Critical Assessment of Conference Proceedings on CD-ROM
Rolf Diederichs - NDT.net
Corresponding Author Contact:
Email: email@example.com, Web: www.ndt.net
With a review of some recently published CD-ROMs we would like to help NDT conference organizers identify what important features should be recognized when designing a conference CD-ROM. To better illustrate these points we have used the recent 8th ECNDT CD-ROM  and some other as an example.
CD-ROM design of conference proceedings needs other and more complicate criteria than a printed proceedings. The complete conference process, starting with call for papers, must consider a suitable and compatible data management for the CD-ROM development. That means that in an early stage a concept of the CD-ROM must be in many details clearly enough, otherwise the work can get very time consuming.
A CD-ROM should work with Java compatible Internet Browsers like MSIE. A customized tool bar must not provided.
There are pro and cons to customized tool bars but we also have not used customized tool bars for CD-ROMs we had so far designed [2,3,4,5].
For someone, who is familiar with Internet browsing, it is not a problem to use this interface.
The 8th ECNDT CD-ROM (Fig 1) works with this Interface without a customized toolbar.
Some small DGZfP conference CD-ROMs  using an Adobe Acrobate Viewer with advanced navigation features - an acceptable low-cost design.
An example of a not user friendly design is the Seville CD-ROM (Fig 2) .
About 150 papers have been packed in 9 big Session files totalling 157 MB. These can be browsed with Adobe Acrobat Reader. Unfortunately features like Navigation, Search or Author Index were not provided for this CD ROM, but the box with its cover picture is nice!
The complete contents should be provided as Internet HTML-Format like the WCNDT 2000, APCNDT 2001, DGZFP 2001 and DGZfP 2002 CD-ROMs [2,3,4,5].
The 8th ECNDT CD-ROM used only for the main pages this format, but
all papers are provided as Adobe Acrobat format (PDF). This may be seen as an pseudo Internet compatible format, however for the use on the Internet the files are usually to big. For example, we provided the paper no. 15 with 135 KB as HTML file while the same paper on the CD-ROM is 2129 KB. Also most of the Internet search engines do not recognize PDF format.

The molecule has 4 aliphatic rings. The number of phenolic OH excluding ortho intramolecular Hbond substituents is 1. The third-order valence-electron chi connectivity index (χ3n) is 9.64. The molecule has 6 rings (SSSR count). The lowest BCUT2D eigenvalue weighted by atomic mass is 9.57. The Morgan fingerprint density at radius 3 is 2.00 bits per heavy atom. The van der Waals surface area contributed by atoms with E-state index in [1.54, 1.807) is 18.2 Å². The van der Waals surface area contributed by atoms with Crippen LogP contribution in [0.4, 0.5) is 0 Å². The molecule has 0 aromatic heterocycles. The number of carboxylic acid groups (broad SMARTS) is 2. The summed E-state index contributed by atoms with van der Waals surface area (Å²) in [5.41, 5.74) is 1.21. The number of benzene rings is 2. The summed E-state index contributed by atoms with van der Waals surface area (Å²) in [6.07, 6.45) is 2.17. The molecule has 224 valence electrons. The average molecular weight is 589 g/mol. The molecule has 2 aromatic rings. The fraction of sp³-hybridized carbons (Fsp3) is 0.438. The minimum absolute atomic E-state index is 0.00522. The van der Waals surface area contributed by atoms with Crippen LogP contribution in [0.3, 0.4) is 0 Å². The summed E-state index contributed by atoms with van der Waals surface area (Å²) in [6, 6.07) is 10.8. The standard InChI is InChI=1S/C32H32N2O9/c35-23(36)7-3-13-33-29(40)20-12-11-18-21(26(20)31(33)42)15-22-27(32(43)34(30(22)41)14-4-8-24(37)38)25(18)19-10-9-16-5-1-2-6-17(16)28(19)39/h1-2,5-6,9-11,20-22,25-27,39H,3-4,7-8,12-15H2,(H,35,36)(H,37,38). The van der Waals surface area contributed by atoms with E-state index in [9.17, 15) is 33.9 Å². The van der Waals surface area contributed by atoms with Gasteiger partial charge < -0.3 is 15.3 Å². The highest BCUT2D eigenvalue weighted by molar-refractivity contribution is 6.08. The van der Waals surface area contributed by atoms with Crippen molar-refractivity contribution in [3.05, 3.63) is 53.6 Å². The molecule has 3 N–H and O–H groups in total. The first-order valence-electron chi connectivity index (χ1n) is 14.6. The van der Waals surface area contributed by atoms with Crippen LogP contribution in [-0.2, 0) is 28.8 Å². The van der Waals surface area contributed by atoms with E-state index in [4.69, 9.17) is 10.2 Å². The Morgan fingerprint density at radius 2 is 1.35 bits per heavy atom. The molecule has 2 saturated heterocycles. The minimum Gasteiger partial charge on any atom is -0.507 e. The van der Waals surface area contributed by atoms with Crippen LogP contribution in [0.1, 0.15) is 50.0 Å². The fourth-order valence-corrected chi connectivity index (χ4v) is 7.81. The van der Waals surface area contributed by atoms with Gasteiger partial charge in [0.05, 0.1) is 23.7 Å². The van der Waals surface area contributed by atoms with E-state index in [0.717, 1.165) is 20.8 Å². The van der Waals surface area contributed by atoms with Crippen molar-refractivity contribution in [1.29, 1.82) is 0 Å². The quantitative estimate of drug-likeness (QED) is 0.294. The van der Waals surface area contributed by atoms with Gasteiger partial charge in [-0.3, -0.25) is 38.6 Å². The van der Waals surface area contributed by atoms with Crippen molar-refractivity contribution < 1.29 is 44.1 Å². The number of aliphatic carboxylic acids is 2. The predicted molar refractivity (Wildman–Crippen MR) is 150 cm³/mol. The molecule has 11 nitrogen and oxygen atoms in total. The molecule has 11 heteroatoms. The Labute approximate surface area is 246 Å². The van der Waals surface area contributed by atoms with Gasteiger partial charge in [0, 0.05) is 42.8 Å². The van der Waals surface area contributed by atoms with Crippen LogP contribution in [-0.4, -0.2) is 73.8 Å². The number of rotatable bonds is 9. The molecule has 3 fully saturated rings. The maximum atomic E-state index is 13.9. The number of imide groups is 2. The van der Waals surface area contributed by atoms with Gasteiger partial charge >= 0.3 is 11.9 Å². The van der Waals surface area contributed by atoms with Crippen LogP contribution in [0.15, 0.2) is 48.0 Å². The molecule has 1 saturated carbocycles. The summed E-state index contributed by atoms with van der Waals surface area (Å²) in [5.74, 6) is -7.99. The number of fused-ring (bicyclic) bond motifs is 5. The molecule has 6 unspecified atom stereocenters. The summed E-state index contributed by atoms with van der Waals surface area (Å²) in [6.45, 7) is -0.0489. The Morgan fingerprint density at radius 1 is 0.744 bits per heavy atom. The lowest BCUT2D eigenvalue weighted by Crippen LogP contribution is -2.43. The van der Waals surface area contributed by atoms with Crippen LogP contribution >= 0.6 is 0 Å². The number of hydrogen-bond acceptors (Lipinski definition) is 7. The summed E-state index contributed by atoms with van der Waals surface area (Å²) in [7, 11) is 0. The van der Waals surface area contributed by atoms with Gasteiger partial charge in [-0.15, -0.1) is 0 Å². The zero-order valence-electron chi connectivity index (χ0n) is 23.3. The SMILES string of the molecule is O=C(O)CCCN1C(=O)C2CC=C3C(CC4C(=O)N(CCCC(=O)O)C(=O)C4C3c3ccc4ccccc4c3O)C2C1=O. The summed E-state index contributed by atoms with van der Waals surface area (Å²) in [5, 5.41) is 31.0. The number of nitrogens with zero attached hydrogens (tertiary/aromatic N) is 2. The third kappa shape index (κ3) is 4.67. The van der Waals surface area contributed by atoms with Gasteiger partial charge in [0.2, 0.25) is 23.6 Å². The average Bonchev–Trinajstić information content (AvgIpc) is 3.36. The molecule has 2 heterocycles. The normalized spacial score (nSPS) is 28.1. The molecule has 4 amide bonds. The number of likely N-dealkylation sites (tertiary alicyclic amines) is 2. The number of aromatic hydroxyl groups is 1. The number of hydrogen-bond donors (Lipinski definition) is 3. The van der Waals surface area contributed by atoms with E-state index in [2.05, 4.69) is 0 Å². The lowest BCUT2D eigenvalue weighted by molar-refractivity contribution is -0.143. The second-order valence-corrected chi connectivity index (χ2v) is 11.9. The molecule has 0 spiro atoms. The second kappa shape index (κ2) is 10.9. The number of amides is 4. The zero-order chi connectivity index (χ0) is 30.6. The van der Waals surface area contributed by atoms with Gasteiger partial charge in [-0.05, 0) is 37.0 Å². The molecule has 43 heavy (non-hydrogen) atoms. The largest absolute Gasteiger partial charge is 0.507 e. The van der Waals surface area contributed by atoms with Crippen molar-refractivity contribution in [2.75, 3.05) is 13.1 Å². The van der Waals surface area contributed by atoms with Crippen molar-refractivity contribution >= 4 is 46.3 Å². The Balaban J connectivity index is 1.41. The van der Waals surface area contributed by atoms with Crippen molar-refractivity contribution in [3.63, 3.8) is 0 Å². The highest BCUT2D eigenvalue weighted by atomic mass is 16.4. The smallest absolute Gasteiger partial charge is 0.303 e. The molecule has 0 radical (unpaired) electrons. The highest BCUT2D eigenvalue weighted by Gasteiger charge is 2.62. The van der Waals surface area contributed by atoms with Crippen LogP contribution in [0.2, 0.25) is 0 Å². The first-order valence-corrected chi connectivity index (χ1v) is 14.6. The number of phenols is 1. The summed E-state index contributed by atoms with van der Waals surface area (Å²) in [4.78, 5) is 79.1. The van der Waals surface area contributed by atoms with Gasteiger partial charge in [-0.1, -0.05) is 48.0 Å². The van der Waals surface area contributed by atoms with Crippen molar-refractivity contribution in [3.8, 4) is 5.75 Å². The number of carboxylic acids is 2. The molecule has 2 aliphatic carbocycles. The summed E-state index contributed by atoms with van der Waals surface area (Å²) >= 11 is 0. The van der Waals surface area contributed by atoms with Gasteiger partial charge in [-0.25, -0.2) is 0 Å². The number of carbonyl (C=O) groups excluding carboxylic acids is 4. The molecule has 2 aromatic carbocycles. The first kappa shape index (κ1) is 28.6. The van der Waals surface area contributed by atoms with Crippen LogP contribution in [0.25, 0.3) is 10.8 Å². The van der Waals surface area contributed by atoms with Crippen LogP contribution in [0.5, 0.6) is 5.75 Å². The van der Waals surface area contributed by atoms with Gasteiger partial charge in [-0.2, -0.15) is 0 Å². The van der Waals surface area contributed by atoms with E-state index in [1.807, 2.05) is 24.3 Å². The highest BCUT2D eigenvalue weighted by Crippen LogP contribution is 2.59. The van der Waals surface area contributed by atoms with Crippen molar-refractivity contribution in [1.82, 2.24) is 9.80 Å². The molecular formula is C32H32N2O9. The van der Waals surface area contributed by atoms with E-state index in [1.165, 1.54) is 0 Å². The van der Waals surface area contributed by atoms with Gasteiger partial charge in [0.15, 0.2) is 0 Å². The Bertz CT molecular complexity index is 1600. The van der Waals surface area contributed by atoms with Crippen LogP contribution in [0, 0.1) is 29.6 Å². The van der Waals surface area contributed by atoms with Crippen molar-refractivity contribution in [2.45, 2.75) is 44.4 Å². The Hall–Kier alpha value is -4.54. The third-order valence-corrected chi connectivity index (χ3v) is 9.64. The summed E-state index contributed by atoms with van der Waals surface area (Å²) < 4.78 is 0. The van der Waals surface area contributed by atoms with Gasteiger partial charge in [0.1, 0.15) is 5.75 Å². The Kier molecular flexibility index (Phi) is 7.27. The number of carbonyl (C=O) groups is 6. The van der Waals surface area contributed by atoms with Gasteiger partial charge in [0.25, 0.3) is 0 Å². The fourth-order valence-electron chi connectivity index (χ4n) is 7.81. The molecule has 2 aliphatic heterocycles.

Publishing conference proceedings on the Internet is widely desired by many potential users. If the materials are large and time-consuming or difficult to download, the author's paper may not get the full attention of the potential readers.
One of the most important function of a CD-ROM is the search. Without this tool, conventional published printed proceedings could be much more convenient to browse than a CD-ROM.
Two search strategies should be available, first a full-text search for retrieving all papers' content and second a search on hand a list of controlled descriptors that NDT professionals have edited for each paper.
Usually 5 descriptors for each paper are enough terms to describe the area of methods and applications. Authors free keywords can be a help for the editors but cannot be just copied for use as a descriptor search. All descriptors must recognize the same pool of terms (thesaurus) which only an editor can control. Besides these descriptors a list of author and co-author names as well as countries should be available.
Good examples of this search strategy can be found in the CD-ROMs designed by NDT.net [2,3,4,5].
Please take in account that the Search of the CD-ROM contents provided at the Internet must execute another search program than this of the real CD-ROM, however, the results are in principle equal.
8th ECNDT Search
The 8th ECNDT CD-ROM provides a search through five categories: author, title, country, technical area (only one term), and method (only one term), see Fig 3 and details in Fig 4.